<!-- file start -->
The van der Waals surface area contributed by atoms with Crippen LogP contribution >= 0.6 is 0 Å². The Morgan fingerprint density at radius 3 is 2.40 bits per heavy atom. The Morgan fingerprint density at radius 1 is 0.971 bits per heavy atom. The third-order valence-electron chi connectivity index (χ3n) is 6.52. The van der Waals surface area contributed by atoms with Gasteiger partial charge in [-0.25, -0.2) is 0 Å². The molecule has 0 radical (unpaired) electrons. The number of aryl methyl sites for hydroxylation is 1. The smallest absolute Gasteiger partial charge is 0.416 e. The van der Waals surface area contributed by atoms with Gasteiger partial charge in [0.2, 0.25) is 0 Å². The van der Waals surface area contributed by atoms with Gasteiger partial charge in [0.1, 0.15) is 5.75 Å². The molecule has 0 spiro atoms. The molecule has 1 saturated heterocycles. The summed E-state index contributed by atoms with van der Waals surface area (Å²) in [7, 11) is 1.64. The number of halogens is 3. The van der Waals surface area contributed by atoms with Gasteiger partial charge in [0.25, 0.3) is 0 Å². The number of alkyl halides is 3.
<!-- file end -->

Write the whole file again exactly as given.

The van der Waals surface area contributed by atoms with Crippen LogP contribution >= 0.6 is 0 Å². The Morgan fingerprint density at radius 3 is 2.40 bits per heavy atom. The Morgan fingerprint density at radius 1 is 0.971 bits per heavy atom. The third-order valence-electron chi connectivity index (χ3n) is 6.52. The van der Waals surface area contributed by atoms with Gasteiger partial charge in [-0.25, -0.2) is 0 Å². The molecule has 0 radical (unpaired) electrons. The number of aryl methyl sites for hydroxylation is 1. The smallest absolute Gasteiger partial charge is 0.416 e. The van der Waals surface area contributed by atoms with Gasteiger partial charge in [0.2, 0.25) is 0 Å². The van der Waals surface area contributed by atoms with Gasteiger partial charge in [0.1, 0.15) is 5.75 Å². The molecule has 0 spiro atoms. The molecule has 1 saturated heterocycles. The summed E-state index contributed by atoms with van der Waals surface area (Å²) in [7, 11) is 1.64. The number of halogens is 3. The van der Waals surface area contributed by atoms with Gasteiger partial charge in [0.25, 0.3) is 0 Å². The number of alkyl halides is 3.